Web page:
Beginning next month, 34 Maine towns will enforce a new building code.

The code is called MUBEC, or Maine Uniform Building and Energy Code, and it sets higher standards for insulation, radon gas mitigation and much more, for newly built homes and commercial buildings.

The code also means higher costs for the builders who must comply with the code, and the towns that enforce it.

The code was originally passed by the state Legislature in 2008, and reworked in 2011. Towns with populations greater than 4,000 are required to adopt it — 89 municipalities in all. Fifty-five of those communities have already adopted the code. The 34 holdouts have until July 1.

The new uniform code is a combination of six existing ones, including the International Residential Code, which covers one- and two-family homes; the International Building Code, which covers everything else; and the International Energy Conservation Code..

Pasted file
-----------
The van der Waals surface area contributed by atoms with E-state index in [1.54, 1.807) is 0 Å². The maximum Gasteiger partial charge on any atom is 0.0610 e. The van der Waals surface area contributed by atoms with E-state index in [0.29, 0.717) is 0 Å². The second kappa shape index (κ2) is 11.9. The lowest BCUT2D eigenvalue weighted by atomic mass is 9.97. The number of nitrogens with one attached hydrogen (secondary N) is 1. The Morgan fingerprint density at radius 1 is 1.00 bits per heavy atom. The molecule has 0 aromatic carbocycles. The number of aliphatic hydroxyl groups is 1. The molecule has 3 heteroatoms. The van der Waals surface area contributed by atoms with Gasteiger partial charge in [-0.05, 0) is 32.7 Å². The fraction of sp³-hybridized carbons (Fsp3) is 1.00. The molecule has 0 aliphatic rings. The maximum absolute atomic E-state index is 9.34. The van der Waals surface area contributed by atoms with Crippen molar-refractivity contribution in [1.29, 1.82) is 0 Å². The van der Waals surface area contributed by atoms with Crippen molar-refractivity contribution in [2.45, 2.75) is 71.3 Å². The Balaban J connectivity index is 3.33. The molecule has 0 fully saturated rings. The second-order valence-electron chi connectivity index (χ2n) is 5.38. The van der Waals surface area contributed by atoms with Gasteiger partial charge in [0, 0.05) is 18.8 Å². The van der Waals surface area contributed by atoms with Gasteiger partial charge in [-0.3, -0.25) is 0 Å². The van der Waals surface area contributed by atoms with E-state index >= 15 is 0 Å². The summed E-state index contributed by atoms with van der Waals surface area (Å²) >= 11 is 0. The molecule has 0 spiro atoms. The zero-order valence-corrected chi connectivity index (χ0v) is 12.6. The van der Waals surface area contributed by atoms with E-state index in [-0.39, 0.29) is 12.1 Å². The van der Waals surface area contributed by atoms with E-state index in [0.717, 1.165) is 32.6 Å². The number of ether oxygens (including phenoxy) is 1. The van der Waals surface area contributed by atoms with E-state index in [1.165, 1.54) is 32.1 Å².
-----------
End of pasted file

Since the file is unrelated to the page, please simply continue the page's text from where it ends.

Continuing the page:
Pete McPherson, a certified third-party inspector in Hallowell, said there are seven different aspects of each project that need to be inspected, but some of those can be done during the same trip.

He estimates each project will cost a minimum of $1,000 in inspection fees, but the cost could go much higher.

Assistant State Fire Marshal Richard McCarthy oversees the code and its adoption throughout Maine. He said the additional cost for insulation is worthwhile. He also said the code protects reputable builders and homeowners.

“The issue is standardization,” McCarthy said. “It’s making the builder’s job easier, because it’s just one code. It’s not 50 different codes throughout the state of Maine.”

McPherson noted that the additional costs for insulation will ultimately save money.

“It will increase the cost of the house by about 3 percent … but you’re going to recognize those savings in the first two or three years, just in efficiency,” he said.

Morning Sentinel Staff Writer Ben McCanna can be reached at 861-9239 or:

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